Maj. Gen. DAVIDSON: He did and it was with another young guy named Shela Kasvili(ph). And they both went on to great things. A couple of things that aren't too widely known about General Jones, one is he was looked at seriously for the chairmanship of the joint chiefs of staff. He could not get the answers he was asking for in terms of the chairman's authority, the chairman's role, was the secretary of defense going to micromanage the combatant commander? So, Jones took himself out of the running for that. So I think that shows both knowledge of the process, which is important, and also some pretty strong convictions about how the process ought to operate.

CONAN: Would that had been under the Secretary of Defense Gates or under Secretary of Defense Rumsfeld?

Maj. Gen. DAVIDSON: That was pre-Gates. I think Gates is a great selection. If you're going to change horses in mid-stream, it helps to be getting on to a horse that's going generally in the same direction as the horse you're getting off of. And I think Gates fits the bill on that issue.

CONAN: David Sanger?

Mr. SANGER: You know, there is something that connects General Jones, Secretary Gates, Hillary Clinton, and if you listen to his campaign discussions, President-elect Obama. And that is that they have a joint commitment to reallocating the portfolio of our national security structure. They have all said at various times that we invested in the Bush years far too much in military force and far too little in reconstruction and diplomacy. General Jones wrote what maybe, published earlier this year, the most searing single critique of how we messed up Afghanistan and why we are still there seven years after the initial invasion.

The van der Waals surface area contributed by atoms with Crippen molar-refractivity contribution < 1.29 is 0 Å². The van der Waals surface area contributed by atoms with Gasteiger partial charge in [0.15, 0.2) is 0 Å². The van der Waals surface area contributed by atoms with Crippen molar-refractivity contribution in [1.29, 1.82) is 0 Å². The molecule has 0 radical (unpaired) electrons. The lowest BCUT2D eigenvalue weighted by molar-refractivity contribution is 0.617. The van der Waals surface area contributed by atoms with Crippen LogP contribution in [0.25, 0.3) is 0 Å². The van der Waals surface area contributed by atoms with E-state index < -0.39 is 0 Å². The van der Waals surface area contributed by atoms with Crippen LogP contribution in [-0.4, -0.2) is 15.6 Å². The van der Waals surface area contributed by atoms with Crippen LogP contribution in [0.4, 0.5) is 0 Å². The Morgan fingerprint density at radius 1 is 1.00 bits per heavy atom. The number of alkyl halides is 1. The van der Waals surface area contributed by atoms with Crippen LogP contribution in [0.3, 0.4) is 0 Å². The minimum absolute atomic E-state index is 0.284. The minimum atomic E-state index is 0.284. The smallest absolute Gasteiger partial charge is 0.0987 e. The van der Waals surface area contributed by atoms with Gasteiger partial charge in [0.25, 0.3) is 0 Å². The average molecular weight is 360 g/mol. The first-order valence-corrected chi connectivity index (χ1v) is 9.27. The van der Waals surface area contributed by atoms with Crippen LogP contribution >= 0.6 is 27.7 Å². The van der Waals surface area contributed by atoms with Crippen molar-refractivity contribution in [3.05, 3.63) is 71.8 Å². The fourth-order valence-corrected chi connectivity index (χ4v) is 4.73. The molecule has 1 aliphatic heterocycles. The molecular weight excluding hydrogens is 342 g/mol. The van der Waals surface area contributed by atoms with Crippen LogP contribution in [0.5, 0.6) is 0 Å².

And it basically was a critique of how we would take villages, leave without doing any real reconstruction and the Taliban would come right back in. Secretary Gates starting last year in the Landon lecture that he gave out in Kansas State University laid out why as secretary of defense he thought we needed to invest far more in the State Department. It's been a long time since you've heard a secretary of defense say that. And you heard President-elect Obama recite those themes again today. The big experiment of the Bush-Gates-Clinton-Jones era, I'm sorry, the Obama-Gates-Clinton-Jones era is going to be whether they can reverse course on what President Bush has done here, and actually, devote more resources here. President Bush talked about it but didn't do it.

CONAN: Let's get a caller in on the conversation. If you'd like to join us, what is the first issue the new Obama team ought to address? 800-989-8255, email talk@npr.org. Dennis is on the line. Dennis calling us from Massillon in Ohio.

DENNIS (Caller): Hi, Neal. How are you today?

CONAN: I am well thank you.

DENNIS: Good, good. Absolutely. Afghanistan should be our number one priority. We need to stabilize that country, and I sure would like to find Obama.

CONAN: Osama is I think who you meant.

DENNIS: Oh, what the heck his name is, that knucklehead. Being the case, once we do that, Pakistan will be stabilized as well, and because of the fact that they're nuclear power, we need make sure that they are stable country as well. We have a lot invested in that area. I'd like to see that we actually get some return from this and these people get to live a better life.